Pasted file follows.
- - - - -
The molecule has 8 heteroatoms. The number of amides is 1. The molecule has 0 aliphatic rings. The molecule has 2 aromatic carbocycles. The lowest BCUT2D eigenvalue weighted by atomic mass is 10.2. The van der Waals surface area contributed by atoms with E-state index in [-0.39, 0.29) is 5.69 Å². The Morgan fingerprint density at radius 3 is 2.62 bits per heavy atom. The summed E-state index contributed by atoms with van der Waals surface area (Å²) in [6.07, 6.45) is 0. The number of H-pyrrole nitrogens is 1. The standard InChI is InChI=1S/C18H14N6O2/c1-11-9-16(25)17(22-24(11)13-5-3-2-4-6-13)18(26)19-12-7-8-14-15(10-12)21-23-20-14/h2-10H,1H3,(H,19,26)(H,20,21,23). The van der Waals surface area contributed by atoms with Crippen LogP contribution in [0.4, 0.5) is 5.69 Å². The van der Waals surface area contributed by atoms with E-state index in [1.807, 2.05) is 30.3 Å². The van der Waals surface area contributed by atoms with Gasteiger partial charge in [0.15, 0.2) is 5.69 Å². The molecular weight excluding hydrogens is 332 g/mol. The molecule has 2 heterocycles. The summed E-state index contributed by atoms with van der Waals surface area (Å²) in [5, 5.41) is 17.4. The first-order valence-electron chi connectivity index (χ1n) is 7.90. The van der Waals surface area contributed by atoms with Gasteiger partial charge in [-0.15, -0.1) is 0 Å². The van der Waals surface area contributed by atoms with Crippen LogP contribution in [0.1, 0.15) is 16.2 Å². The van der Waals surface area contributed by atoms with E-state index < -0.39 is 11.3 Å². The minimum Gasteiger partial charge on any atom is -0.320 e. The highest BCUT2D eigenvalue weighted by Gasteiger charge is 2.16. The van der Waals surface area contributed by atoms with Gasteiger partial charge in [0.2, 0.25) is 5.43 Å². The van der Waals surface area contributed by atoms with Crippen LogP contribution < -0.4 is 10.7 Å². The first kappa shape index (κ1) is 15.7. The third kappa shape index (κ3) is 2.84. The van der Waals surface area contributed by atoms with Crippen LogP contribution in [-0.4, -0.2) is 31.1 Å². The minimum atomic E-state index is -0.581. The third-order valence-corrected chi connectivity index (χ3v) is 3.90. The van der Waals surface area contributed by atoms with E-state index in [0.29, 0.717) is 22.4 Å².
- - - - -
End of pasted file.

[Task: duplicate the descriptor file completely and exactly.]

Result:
The molecule has 8 heteroatoms. The number of amides is 1. The molecule has 0 aliphatic rings. The molecule has 2 aromatic carbocycles. The lowest BCUT2D eigenvalue weighted by atomic mass is 10.2. The van der Waals surface area contributed by atoms with E-state index in [-0.39, 0.29) is 5.69 Å². The Morgan fingerprint density at radius 3 is 2.62 bits per heavy atom. The summed E-state index contributed by atoms with van der Waals surface area (Å²) in [6.07, 6.45) is 0. The number of H-pyrrole nitrogens is 1. The standard InChI is InChI=1S/C18H14N6O2/c1-11-9-16(25)17(22-24(11)13-5-3-2-4-6-13)18(26)19-12-7-8-14-15(10-12)21-23-20-14/h2-10H,1H3,(H,19,26)(H,20,21,23). The van der Waals surface area contributed by atoms with Crippen LogP contribution in [0.4, 0.5) is 5.69 Å². The van der Waals surface area contributed by atoms with E-state index in [1.807, 2.05) is 30.3 Å². The van der Waals surface area contributed by atoms with Gasteiger partial charge in [0.15, 0.2) is 5.69 Å². The molecular weight excluding hydrogens is 332 g/mol. The molecule has 2 heterocycles. The summed E-state index contributed by atoms with van der Waals surface area (Å²) in [5, 5.41) is 17.4. The first-order valence-electron chi connectivity index (χ1n) is 7.90. The van der Waals surface area contributed by atoms with Gasteiger partial charge in [-0.15, -0.1) is 0 Å². The van der Waals surface area contributed by atoms with Crippen LogP contribution in [0.1, 0.15) is 16.2 Å². The van der Waals surface area contributed by atoms with E-state index < -0.39 is 11.3 Å². The minimum Gasteiger partial charge on any atom is -0.320 e. The highest BCUT2D eigenvalue weighted by Gasteiger charge is 2.16. The van der Waals surface area contributed by atoms with Gasteiger partial charge in [0.2, 0.25) is 5.43 Å². The van der Waals surface area contributed by atoms with Crippen LogP contribution < -0.4 is 10.7 Å². The first kappa shape index (κ1) is 15.7. The third kappa shape index (κ3) is 2.84. The van der Waals surface area contributed by atoms with Crippen LogP contribution in [-0.4, -0.2) is 31.1 Å². The minimum atomic E-state index is -0.581. The third-order valence-corrected chi connectivity index (χ3v) is 3.90. The van der Waals surface area contributed by atoms with E-state index in [0.29, 0.717) is 22.4 Å².